Search Results for: Science

What Happens When a Science Fiction Genius Starts Blogging?

Longreads Pick

After giving up writing fiction at age 87, fantasy, science fiction, and speculative fiction author Ursula K. Le Guin has started a blog. Internet citizens may want to know: does she write about her cat, Pard? Why yes, yes she does — while examining the human condition, of course.

Published: Sep 7, 2017
Length: 6 minutes (1,734 words)

Brain-Altering Science and the Search for a New Normal

Longreads Pick
Published: Mar 13, 2017
Length: 13 minutes (3,483 words)

Seven Stories About the Science Behind Fast Food

I am a pizza apostate. Not only do I use a fork and knife whenever I eat pizza, I also sometimes bypass my normal slice joint for the siren call of deliciously buttered-and-garlic salted crust that only Dominos can deliver.

According to Bloomberg, I am not the only one who can’t resist the Michigan chain’s pies: the company is now worth a staggering $9 billion—its share price has risen more than 2,000 percent since 2010 (outpacing the likes of Google and Apple)—and Dominos has not only been brought back to life, it is now the leading force in the intersection of fast food and technology. As Susan Berfield writes,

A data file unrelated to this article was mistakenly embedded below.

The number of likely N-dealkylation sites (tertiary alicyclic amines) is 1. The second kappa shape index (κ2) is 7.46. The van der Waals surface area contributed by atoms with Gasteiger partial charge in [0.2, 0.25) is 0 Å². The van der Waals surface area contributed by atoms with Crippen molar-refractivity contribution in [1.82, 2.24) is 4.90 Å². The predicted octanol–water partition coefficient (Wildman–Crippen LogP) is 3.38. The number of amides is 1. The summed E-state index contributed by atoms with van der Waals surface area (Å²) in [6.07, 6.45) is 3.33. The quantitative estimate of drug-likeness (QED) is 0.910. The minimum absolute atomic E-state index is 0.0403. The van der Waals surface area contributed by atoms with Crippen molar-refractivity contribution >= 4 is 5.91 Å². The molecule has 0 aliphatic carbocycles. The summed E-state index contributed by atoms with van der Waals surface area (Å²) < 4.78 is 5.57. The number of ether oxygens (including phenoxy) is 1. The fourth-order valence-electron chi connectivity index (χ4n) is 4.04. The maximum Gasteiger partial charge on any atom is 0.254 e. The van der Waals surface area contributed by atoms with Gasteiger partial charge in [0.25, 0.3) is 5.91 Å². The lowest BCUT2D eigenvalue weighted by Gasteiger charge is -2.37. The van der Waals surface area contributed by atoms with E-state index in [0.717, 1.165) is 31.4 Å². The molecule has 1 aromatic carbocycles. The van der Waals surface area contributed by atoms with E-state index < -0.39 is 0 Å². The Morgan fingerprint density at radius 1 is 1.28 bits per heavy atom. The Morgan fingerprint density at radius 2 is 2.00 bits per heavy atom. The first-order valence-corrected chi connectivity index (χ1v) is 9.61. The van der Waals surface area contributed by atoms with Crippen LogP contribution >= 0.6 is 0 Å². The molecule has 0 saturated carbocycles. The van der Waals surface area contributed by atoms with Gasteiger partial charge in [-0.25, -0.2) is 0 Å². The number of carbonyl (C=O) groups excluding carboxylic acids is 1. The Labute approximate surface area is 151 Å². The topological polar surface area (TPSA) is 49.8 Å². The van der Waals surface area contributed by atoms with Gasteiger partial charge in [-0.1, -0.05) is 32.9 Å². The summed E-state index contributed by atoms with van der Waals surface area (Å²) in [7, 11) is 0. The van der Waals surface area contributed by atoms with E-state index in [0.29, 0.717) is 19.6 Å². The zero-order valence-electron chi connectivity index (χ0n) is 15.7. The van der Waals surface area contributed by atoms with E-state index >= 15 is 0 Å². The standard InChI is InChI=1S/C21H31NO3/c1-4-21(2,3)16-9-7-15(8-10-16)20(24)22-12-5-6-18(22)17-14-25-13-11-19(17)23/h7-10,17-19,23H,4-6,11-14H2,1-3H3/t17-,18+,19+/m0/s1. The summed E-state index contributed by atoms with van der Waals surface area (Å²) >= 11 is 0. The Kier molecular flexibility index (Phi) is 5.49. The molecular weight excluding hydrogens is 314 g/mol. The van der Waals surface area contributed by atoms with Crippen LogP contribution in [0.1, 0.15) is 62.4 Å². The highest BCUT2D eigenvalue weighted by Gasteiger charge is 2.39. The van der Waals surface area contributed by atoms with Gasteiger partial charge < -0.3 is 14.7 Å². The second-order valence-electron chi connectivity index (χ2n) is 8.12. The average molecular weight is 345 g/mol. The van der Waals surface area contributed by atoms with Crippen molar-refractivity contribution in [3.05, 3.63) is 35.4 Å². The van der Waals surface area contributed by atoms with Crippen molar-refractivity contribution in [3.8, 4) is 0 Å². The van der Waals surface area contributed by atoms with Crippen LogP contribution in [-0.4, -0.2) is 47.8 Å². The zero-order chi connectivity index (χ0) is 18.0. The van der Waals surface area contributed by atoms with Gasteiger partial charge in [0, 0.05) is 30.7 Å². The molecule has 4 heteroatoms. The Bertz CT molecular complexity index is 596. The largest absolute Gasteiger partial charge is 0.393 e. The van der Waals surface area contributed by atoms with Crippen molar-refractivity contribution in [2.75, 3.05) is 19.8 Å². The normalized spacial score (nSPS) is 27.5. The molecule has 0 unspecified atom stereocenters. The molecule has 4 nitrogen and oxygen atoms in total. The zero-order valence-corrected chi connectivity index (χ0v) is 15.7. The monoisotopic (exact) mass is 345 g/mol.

Domino’s has always understood the importance of not having to go anywhere. Although you can still walk into a restaurant if you must, there are at least a dozen ways to order a Domino’s pizza in absentia. Some are self-explanatory: mobile apps, Apple Watch, Facebook Messenger. Others need some explanation. To order via Twitter, you must create an online account, save a pizza as your favorite (known as your Easy Order), and connect it to your Twitter account. Then tweet a pizza emoji to @dominos. “We’ll know who you are, what pizza you want, your default location and payment,” Maloney says. “We send a ‘Sounds awesome, are you sure?’ You send a thumbs up.” But if you want to order something other than your favorite, you’re out of luck.